Years ago, my friends and I would make movies. We’d come up with these wild little concepts, draft our friends into being in them, shoot some scenes, have some laughs… and occasionally we’d even finish them. At the time there didn’t seem like much point in putting a lot of effort into them, because there was nothing to do with them once they were done.
Today that’s no longer a problem. YouTube is the greatest distributor of video content the world has ever seen. According to their own blog, the channel receives 20 new hours of content every minute. If you figure a feature length film runs 2 hours, that’s like having 14400 new features being released each day. Clearly, there’s no longer any problem finding a distribution channel for video, as long as you don’t mind not getting points on a back-end deal. Since it’s all free, YouTube is the only one making any money.
So now there’s an open door for filmmakers (well, videographers) to show off their talents.
There’s also a wealth of advertisers trying to “break out” on YouTube in some meaningful way, and usually failing to do so. The problem is that if a company puts time and energy into creating something to show, they feel they have to justify the effort by making it a full-on advertisement. They also aren’t typically interested in creating content, just promoting – so the end result is poorly executed.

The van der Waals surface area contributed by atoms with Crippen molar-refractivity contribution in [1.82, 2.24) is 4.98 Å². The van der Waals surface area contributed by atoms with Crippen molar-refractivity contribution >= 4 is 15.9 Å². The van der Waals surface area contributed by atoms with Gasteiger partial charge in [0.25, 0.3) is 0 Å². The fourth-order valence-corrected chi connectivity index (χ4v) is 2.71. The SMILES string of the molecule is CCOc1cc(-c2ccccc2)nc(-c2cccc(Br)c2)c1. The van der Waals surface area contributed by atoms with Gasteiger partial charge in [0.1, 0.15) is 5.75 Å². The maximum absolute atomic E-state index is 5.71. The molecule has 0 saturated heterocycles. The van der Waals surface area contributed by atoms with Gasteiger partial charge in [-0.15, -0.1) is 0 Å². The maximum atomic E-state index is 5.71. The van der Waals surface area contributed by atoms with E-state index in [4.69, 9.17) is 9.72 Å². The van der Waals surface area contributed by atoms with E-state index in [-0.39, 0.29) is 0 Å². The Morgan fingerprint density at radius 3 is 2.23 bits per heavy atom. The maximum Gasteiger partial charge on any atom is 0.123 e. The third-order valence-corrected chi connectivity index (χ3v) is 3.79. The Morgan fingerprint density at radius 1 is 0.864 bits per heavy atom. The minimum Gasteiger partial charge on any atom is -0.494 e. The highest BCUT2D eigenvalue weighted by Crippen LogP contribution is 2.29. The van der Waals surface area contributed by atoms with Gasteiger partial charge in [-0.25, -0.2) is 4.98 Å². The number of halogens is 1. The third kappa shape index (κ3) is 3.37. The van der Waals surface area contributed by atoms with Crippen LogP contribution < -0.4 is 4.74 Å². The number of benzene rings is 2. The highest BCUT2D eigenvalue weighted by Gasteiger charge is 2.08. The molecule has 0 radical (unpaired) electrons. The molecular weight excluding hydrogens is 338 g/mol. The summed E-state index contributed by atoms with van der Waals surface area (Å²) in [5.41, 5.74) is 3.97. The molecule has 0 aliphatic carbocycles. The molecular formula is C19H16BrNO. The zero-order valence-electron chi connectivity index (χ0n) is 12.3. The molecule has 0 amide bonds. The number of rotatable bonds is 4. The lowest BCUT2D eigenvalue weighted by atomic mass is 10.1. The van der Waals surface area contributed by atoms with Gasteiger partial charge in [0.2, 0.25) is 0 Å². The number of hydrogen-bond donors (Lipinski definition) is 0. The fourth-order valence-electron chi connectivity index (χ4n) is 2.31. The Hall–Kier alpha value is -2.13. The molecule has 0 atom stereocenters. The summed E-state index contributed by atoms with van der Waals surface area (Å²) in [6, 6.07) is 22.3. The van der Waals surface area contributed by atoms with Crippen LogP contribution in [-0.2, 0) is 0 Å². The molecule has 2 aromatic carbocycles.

Film students, on the other hand, have passion. Even the ones who make commercials for class work or a show reel aren’t primarily thinking of how to show off a product, they’re in it to entertain. This isn’t necessarily a good thing if you’re making a commercial for television broadcast, but it’s exactly what’s needed if you’re trying to get noticed on line.
Think of the Mentos/Diet Coke videos – the people who made those weren’t working for either company, and weren’t trying to promote either brand. Still, how many Mentos mints do you think people bought because they became aware of them through YouTube?
Film and video students are skilled at the technical realities of shooting footage and editing it, but are also keenly aware of pacing and tone – intangibles that decide whether something is entertaining or not.
I cannot understand why no one has yet approached a film school to get students to produce pieces for them on YouTube. Doing this would give artisans the chance to do their thing, and companies would get gifted new-comers to make interesting on line content for them.
That content would also have a greater chance of becoming “viral” than anything a marketing department might come up with. Film students still have edge, something that gets lost once you’re consumed strictly with marketing and promotion.